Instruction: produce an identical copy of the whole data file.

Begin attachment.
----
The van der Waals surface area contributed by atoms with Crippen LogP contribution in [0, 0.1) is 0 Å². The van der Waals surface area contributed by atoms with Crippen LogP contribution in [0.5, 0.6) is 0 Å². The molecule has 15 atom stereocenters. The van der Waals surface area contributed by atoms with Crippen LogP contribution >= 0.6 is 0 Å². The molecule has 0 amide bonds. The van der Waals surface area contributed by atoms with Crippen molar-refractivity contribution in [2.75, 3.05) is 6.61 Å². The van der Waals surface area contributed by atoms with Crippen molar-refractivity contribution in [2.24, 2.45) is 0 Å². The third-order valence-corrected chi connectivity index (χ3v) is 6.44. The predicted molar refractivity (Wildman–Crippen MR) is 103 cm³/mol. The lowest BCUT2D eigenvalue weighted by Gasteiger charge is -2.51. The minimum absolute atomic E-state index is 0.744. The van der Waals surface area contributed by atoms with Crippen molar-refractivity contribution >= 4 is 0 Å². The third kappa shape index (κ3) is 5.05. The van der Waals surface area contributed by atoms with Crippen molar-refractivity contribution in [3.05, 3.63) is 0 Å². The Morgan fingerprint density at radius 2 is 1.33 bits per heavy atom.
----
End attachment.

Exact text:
The van der Waals surface area contributed by atoms with Crippen LogP contribution in [0, 0.1) is 0 Å². The van der Waals surface area contributed by atoms with Crippen LogP contribution in [0.5, 0.6) is 0 Å². The molecule has 15 atom stereocenters. The van der Waals surface area contributed by atoms with Crippen LogP contribution >= 0.6 is 0 Å². The molecule has 0 amide bonds. The van der Waals surface area contributed by atoms with Crippen molar-refractivity contribution in [2.75, 3.05) is 6.61 Å². The van der Waals surface area contributed by atoms with Crippen molar-refractivity contribution in [2.24, 2.45) is 0 Å². The third-order valence-corrected chi connectivity index (χ3v) is 6.44. The predicted molar refractivity (Wildman–Crippen MR) is 103 cm³/mol. The lowest BCUT2D eigenvalue weighted by Gasteiger charge is -2.51. The minimum absolute atomic E-state index is 0.744. The van der Waals surface area contributed by atoms with Crippen molar-refractivity contribution >= 4 is 0 Å². The third kappa shape index (κ3) is 5.05. The van der Waals surface area contributed by atoms with Crippen molar-refractivity contribution in [3.05, 3.63) is 0 Å². The Morgan fingerprint density at radius 2 is 1.33 bits per heavy atom.